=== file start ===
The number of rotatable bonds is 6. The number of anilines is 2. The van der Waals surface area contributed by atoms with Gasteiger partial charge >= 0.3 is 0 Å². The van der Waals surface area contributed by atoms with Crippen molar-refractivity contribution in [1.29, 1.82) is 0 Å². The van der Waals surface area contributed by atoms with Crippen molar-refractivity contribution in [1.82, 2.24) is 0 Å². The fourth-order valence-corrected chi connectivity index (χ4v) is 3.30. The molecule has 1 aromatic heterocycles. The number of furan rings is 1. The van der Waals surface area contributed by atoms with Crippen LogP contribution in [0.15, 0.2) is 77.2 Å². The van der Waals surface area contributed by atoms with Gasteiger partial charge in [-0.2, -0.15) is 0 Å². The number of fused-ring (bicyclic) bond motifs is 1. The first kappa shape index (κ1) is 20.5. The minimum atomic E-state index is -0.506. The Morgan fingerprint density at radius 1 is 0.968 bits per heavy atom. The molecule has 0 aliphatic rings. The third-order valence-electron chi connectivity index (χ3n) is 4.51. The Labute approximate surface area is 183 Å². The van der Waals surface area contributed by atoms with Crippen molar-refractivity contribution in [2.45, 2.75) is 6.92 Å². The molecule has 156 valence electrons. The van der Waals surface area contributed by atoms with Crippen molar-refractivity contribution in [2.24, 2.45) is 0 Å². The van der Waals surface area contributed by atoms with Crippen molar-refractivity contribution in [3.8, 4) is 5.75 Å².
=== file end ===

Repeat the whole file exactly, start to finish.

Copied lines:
The number of rotatable bonds is 6. The number of anilines is 2. The van der Waals surface area contributed by atoms with Gasteiger partial charge >= 0.3 is 0 Å². The van der Waals surface area contributed by atoms with Crippen molar-refractivity contribution in [1.29, 1.82) is 0 Å². The van der Waals surface area contributed by atoms with Crippen molar-refractivity contribution in [1.82, 2.24) is 0 Å². The fourth-order valence-corrected chi connectivity index (χ4v) is 3.30. The molecule has 1 aromatic heterocycles. The number of furan rings is 1. The van der Waals surface area contributed by atoms with Crippen LogP contribution in [0.15, 0.2) is 77.2 Å². The van der Waals surface area contributed by atoms with Gasteiger partial charge in [-0.2, -0.15) is 0 Å². The number of fused-ring (bicyclic) bond motifs is 1. The first kappa shape index (κ1) is 20.5. The minimum atomic E-state index is -0.506. The Morgan fingerprint density at radius 1 is 0.968 bits per heavy atom. The molecule has 0 aliphatic rings. The third-order valence-electron chi connectivity index (χ3n) is 4.51. The Labute approximate surface area is 183 Å². The van der Waals surface area contributed by atoms with Crippen molar-refractivity contribution in [2.45, 2.75) is 6.92 Å². The molecule has 156 valence electrons. The van der Waals surface area contributed by atoms with Crippen molar-refractivity contribution in [2.24, 2.45) is 0 Å². The van der Waals surface area contributed by atoms with Crippen molar-refractivity contribution in [3.8, 4) is 5.75 Å².